Team 5: Network Analysis

Wednesday, July 19, 2000 - 10:50am - 11:10am
Keller 3-180
Norm Curet (National Security Agency)
Network reliability analysis is a difficult computational problem that has attracted quite a bit of research at the interface of combinatorics, computer science and operations research. A central component of two-terminal reliability is the identification of minimum cutsets in a graph theoretic model of the underlying network. The idea is to calculate the probability that at least one path exists between some selected pair of terminal nodes through the identification of all cutsets in the corresponding graph. Since the exact calculations are intractable, bounds are calculated via identification of minimum weight cutsets.

This project will examine a network vulnerability variant of the two-terminal network reliability problem. Given a network with some small selected subset of vulnerable links, we would like to calculate the minimum number of network component failures that would have to occur so that all network communications involve at least one link in the vulnerable set. Students will have the opportunity to investigate several network flow models and propose combinatorial optimization algorithms based on lagrangean relaxation or other decomposition approaches. The end contribution will be to understand the mathematics behind these algorithms and to prototype one or more algorithms that can be deployed to analyze moderately sized networks in real-time.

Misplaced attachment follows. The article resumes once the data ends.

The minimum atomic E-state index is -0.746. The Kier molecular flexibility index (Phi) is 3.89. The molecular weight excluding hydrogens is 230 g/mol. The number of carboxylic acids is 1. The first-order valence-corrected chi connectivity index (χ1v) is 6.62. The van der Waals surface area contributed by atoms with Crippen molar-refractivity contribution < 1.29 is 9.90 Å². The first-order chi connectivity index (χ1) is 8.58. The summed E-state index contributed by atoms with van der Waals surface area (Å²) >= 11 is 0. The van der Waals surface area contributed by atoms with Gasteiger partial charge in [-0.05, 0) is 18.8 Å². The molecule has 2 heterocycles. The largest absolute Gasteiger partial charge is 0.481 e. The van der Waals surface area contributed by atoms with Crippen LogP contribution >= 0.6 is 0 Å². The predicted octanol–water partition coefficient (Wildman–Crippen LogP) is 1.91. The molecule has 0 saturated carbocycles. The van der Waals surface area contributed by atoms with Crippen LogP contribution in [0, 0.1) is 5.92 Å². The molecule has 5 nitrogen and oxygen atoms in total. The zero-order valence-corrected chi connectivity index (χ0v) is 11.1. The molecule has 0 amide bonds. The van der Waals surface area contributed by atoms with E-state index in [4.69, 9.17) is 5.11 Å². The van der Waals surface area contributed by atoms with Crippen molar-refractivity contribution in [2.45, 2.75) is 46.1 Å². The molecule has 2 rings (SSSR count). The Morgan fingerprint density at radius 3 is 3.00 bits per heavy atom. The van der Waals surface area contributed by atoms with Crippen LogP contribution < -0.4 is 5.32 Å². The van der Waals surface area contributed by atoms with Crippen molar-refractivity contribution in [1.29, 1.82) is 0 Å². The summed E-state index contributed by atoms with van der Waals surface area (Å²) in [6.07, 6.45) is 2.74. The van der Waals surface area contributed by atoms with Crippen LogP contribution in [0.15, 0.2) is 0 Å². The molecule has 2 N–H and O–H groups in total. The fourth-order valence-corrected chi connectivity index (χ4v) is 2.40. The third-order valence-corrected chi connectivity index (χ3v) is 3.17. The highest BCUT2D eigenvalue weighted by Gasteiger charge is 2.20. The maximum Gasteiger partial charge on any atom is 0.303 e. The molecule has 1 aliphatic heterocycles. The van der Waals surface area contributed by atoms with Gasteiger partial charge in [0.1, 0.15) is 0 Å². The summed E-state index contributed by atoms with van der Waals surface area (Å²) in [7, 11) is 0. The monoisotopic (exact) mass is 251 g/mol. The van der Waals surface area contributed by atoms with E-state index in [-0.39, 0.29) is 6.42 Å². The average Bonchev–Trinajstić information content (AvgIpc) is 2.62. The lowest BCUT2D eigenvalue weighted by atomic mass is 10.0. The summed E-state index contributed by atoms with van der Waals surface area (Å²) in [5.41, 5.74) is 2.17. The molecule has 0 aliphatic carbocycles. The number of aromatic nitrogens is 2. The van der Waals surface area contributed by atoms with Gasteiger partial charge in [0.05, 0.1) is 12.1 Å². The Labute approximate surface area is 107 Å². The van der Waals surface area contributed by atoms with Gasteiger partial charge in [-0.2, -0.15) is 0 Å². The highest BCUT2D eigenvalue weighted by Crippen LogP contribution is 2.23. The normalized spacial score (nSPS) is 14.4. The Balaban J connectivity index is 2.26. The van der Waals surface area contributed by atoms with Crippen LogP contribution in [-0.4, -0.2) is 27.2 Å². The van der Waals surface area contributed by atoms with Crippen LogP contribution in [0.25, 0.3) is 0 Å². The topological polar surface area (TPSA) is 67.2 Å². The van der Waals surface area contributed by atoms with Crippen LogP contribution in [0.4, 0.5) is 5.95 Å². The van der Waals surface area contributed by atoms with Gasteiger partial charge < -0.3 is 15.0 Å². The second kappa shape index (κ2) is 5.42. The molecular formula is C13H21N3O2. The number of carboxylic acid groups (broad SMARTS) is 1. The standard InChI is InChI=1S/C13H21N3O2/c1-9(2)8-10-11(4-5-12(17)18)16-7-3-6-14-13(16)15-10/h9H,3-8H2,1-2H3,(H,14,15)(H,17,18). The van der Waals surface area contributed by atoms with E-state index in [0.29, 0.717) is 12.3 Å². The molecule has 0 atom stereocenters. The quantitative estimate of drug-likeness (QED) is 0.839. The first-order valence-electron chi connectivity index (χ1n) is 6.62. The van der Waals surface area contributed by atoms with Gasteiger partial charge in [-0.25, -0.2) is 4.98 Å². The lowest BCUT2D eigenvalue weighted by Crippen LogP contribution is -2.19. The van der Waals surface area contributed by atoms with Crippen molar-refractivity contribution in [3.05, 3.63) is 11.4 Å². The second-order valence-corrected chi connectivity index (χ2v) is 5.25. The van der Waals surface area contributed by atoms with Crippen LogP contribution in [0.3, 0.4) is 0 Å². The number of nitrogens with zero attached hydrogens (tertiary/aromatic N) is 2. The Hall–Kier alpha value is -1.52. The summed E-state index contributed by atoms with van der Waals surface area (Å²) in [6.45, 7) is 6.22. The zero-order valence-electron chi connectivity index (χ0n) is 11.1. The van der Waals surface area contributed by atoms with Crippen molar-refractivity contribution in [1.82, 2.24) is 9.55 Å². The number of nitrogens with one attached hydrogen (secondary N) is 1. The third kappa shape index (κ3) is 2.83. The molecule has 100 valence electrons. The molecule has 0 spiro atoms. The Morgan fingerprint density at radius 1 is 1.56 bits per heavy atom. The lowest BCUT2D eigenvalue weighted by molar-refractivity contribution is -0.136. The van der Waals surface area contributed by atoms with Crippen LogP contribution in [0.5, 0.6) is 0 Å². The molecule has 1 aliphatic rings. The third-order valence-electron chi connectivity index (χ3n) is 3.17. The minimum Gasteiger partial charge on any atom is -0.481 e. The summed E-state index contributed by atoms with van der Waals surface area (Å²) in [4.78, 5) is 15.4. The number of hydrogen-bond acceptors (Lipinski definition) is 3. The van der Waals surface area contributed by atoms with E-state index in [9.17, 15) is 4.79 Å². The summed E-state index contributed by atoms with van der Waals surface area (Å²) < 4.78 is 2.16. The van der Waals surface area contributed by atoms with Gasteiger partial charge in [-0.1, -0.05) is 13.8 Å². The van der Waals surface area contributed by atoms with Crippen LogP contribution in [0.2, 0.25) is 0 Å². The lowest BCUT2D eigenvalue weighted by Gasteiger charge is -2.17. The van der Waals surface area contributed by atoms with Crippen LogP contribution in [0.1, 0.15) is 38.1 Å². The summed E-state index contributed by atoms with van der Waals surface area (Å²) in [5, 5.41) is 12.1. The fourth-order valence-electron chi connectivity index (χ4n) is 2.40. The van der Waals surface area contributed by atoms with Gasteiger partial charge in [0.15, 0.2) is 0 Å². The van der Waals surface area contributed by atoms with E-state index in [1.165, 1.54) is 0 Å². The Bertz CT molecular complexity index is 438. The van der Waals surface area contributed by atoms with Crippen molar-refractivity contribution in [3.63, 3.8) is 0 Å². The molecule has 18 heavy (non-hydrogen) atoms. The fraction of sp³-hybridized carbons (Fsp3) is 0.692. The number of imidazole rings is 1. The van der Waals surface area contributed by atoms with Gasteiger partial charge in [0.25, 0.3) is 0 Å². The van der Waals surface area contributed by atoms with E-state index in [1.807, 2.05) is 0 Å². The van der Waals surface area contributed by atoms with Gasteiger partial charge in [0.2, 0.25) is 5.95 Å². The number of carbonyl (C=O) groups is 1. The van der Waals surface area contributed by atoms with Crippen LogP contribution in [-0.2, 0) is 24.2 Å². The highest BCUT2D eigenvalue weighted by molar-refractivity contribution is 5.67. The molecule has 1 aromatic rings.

Textbook References:

1. Michael Ball (editor), Network Models, Elsevier Amsterdam, 1995. (chapter on network reliability)

2. Rav Ahuja, James Orlin and Tom Magnanti, Network Flows, Prentice Hall New Jersey, 1993. (chapters on maximum flow and lagrangean relaxation)

3. Charles Colbourn, Combinatorics of Network Reliability, Oxford University Press, 1987 (Chapters 1 and 2)

4. George Nemhauser and Laurence Wolsey, Integer and Combinatorial Optimization, 1988 (Part I)